Writing well

Leadership Journal's guidelines for budding authors. The advice applies equally to bloggers, presenters and speakers.

Use action verbs Forms of the verb “to be”—is, was, were, etc., make for dead writing. In every possible case, pick forceful verbs.

Use anecdotes Each point in a Leadership article needs a carefully chosen illustration, colorfully written. By basing principles in specific experiences, we show how to minister effectively amid the complexity and ambiguity of real life.

Use short sentences whenever possible Variety of length, of course, contributes to good style, but writers err more often with too many long sentences than short ones.

Use long words only when necessary Some critics claim scholars and professionals purposely write to obfuscate meaning, to cover fuzzy thinking, or to sound intellectual. Of this Leadership writers will never be guilty!

Assume your reader bores easily Remember, if he flips the page from lack of interest, you've lost! Keep asking yourself, “What grabs my attention? An illustration? A fresh insight? A well-turned phrase?” Keep the reader with you by introducing a constant stream of interesting material.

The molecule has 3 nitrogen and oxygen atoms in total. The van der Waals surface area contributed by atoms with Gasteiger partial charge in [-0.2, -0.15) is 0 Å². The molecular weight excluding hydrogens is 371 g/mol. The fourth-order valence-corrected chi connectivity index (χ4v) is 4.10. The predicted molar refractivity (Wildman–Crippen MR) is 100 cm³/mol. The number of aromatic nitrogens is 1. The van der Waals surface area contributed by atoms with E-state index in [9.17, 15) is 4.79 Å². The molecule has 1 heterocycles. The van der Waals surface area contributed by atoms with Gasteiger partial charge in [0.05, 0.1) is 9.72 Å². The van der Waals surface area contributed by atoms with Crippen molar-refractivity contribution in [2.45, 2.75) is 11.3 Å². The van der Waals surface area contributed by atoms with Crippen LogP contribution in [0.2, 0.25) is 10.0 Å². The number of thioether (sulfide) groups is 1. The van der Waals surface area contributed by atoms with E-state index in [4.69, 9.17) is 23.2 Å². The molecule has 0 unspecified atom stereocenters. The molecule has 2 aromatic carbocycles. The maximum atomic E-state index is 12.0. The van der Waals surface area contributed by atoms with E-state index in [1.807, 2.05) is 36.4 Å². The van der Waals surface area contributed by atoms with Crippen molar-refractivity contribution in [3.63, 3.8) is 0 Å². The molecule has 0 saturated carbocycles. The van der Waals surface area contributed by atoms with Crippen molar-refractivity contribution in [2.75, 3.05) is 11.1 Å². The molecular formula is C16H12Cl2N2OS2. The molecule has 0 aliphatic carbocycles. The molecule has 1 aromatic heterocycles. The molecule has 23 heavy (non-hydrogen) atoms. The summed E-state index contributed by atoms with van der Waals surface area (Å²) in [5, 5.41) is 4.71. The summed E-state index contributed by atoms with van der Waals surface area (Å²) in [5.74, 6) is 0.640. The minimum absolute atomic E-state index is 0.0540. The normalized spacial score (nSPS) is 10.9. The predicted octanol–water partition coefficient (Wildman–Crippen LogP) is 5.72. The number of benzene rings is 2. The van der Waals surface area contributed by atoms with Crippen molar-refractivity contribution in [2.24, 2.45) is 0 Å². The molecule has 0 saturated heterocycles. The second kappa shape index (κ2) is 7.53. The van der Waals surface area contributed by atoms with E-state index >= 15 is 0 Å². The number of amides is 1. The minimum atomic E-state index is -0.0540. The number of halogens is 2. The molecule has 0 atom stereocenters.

After writing your manuscript, go through it and see how many action verbs you have. Mark each noun you can taste, hear, see, smell, or feel. You can see hubcaps, handkerchiefs, coffee mugs, and lightning bugs. Good writers fill their prose with objects you literally see in your mind's eye. Be as specific as possible. For instance, “Toyota” is better than “car” for conjuring up an image.

Here's a book they recommend.

“The Elements of Style, Fourth Edition” (William Strunk Jr., E.B. White, Roger Angell)

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